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Posts Tagged ‘Jonathan Board’

Erie Doctrine Flowchart

In Advocacy, Civil Procedure, Communication, Humanities, Law, Legal Education & Pedagogy, Legal Research & Writing, Pedagogy, Rhetoric, Rhetoric & Communication, Semiotics, Teaching on June 22, 2011 at 12:00 pm

Jonathan Board lives in Northern Appalachia with his wife and three children.  A graduate of West Virginia University College of Law, he has also attended Harvard Extension School, Fairmont State University, and the University of Cincinnati. Beyond legal commentary, he enjoys civic and community volunteerism, theological and ethical discourse, technologies, and athletic coaching.

The Erie doctrine vexes law students year after year.  For that reason, Mr. Board created this flow chart to help struggling law students through their Civil Procedure courses.

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Truth and the Virtue of Candor: Advocacy as Art

In Advocacy, Arts & Letters, Communication, Information Design, Legal Education & Pedagogy, Legal Research & Writing, Rhetoric, Rhetoric & Communication, Writing on February 21, 2011 at 10:13 pm

Jonathan Board lives in Northern Appalachia with his wife and three children.  A graduate of West Virginia University College of Law, he has also attended Harvard Extension School, Fairmont State University, and the University of Cincinnati. Beyond legal commentary, he enjoys civic and community volunteerism, theological and ethical discourse, technologies, and athletic coaching.

Truth and the Virtue of Candor: Advocacy as Art

The truth is that no law student in America receives competent training in the art of advocacy.  [] Generations of students [have been produced] who at graduation were utterly unqualified to do anything except what their professors did—study the law.[1]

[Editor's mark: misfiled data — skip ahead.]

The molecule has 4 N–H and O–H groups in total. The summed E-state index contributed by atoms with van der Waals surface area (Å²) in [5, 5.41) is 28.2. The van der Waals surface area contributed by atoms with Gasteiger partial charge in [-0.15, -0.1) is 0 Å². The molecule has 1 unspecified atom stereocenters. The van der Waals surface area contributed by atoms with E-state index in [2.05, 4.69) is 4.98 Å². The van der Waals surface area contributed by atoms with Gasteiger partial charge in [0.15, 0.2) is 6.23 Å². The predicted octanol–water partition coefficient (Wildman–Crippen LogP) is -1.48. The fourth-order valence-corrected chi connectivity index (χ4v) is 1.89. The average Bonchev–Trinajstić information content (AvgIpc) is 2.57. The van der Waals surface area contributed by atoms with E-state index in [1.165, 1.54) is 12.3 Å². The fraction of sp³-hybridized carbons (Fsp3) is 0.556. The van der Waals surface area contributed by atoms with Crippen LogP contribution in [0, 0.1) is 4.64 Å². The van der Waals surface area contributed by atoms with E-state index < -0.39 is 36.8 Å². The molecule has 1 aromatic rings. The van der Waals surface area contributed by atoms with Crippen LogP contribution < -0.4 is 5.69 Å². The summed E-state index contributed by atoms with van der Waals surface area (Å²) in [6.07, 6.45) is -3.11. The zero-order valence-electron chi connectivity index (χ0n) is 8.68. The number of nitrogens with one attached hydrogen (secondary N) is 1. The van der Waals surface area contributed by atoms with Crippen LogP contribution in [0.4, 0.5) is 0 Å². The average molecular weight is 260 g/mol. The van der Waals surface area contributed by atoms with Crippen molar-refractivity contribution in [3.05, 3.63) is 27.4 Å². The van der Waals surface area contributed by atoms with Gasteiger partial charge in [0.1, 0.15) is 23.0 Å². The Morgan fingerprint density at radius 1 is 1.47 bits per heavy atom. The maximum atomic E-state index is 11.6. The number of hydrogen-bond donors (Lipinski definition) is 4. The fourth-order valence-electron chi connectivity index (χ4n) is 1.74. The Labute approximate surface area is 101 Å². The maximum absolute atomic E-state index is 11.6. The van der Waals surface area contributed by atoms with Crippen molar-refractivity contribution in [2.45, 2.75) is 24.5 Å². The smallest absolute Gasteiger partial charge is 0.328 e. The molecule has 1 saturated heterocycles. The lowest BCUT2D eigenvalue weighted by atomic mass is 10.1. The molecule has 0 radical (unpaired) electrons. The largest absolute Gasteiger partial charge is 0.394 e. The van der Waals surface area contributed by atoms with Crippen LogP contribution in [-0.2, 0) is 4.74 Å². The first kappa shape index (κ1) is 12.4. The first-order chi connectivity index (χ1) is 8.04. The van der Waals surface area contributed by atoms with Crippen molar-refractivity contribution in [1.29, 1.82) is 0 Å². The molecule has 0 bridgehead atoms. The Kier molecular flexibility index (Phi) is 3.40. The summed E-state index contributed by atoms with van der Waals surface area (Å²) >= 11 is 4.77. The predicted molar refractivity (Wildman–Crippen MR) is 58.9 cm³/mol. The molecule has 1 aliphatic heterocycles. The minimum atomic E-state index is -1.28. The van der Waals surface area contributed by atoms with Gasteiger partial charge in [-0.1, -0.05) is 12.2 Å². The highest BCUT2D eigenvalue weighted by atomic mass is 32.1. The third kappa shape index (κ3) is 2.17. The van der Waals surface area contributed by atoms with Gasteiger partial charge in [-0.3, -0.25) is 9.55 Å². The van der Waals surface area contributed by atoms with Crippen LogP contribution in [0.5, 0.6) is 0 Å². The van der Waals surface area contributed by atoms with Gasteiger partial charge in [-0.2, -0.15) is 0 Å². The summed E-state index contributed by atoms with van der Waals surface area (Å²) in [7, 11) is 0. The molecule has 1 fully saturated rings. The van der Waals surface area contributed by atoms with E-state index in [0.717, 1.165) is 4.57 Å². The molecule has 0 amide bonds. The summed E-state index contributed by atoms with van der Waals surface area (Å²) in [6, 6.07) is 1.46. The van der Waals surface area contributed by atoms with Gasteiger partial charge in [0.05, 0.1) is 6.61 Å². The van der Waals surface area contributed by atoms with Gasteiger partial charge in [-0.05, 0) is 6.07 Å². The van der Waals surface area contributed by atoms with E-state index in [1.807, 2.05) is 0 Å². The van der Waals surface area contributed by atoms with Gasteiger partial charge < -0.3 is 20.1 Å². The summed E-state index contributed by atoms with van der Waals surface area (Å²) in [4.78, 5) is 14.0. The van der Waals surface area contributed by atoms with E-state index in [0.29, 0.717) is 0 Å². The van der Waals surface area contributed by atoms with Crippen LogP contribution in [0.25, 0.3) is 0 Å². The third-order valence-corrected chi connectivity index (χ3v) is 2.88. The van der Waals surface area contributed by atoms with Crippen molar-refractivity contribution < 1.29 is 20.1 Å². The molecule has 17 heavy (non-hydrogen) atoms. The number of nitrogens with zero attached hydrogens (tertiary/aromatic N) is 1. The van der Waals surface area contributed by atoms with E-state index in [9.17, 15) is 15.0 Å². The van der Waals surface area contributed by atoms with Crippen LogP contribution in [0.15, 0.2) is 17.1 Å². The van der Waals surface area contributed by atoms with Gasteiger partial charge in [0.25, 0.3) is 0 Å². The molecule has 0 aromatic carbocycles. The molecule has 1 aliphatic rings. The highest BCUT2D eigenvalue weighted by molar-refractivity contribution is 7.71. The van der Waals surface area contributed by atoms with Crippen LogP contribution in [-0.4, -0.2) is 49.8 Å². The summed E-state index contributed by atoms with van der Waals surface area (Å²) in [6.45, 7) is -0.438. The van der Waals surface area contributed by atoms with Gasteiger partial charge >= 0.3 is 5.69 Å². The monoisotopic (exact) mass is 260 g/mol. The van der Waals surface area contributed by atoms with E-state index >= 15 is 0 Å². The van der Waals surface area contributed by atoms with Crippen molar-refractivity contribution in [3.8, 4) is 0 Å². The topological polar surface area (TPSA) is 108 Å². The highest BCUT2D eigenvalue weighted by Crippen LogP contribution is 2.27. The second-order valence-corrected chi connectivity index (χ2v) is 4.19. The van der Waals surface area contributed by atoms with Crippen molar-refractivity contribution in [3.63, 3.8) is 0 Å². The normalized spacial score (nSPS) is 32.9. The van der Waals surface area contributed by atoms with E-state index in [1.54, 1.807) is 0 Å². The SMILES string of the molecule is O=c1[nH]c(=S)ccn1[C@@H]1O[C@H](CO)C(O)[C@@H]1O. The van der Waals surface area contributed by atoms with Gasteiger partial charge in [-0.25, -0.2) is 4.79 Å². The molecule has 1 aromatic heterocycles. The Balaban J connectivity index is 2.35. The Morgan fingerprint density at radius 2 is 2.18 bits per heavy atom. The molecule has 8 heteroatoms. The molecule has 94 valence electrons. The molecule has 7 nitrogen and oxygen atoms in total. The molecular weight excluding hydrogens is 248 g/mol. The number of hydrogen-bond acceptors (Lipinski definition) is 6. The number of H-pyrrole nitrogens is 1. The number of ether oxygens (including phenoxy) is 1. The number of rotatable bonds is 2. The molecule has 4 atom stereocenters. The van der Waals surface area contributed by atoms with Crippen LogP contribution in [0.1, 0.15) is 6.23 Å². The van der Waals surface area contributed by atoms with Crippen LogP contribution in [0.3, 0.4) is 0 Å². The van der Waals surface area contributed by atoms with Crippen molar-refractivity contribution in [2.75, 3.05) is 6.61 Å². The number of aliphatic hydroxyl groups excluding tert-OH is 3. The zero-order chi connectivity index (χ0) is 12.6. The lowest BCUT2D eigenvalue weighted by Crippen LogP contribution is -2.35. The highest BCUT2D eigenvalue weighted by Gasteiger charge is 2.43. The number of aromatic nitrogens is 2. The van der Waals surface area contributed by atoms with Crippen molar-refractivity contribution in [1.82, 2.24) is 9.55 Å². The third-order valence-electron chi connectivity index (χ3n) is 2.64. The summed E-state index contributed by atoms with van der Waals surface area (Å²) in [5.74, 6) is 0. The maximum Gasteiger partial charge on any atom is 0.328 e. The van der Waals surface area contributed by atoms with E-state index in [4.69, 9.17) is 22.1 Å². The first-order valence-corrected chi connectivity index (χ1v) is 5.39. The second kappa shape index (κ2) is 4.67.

The art of warfare is defined as deception. Sun Tzu said, “When able to attack, we must seem unable; when using our forces, we must seem inactive; when we are near, we must make the enemy believe we are far away; when far away, we must make him believe we are near.  Hold out baits to entice the enemy.  Feign disorder, and crush him.”[2]  Similarly, the art of legislation, as John Quincy Adams observed, is the ability “to do a thing by assuming the appearance of preventing it.  To prevent a thing by assuming that of doing it.”[3]  The art of business is that “set of dynamic, integrated decisions, that you must make in order to position your business in its complex environment.”[4]  Surprisingly, the art of advocacy, which, unlike war and, to differing degrees, legislation and business, affects every aspect of life. Yet, it is left without scholarly definition, thus begging the question: what is it? I submit that the art of advocacy is a combination of many elements—storytelling, play-acting, artistic expression.  As the opening quote suggests, the legal education system today focuses almost entirely on the methods and techniques of legal research, not on true advocacy.  This is due, at least in part, to the adoption of the “case method” style of study.  Case methodology was developed by Christopher Columbus Langdell during his professorship at Harvard over a century ago.[5]  This style of study is infused with pragmatism, and focuses almost entirely on legal research and teaching through the process of inference.  Although research is arguably one of the more important aspects of the profession and practice of law, it is, in fact, only one aspect.  Langdell’s technique overlooks the fact that advocacy is an essential aspect of the practice of law, and, as such, requires the mastery of numerous oratory skills.  However, Langdellian theory has infected the legal profession to the point that many legal scholars consider the teaching of these oral advocacy “arts” as nothing more than juvenile exercises—something that must be shunned in the hallowed halls of legal academia.[6] Read the rest of this entry »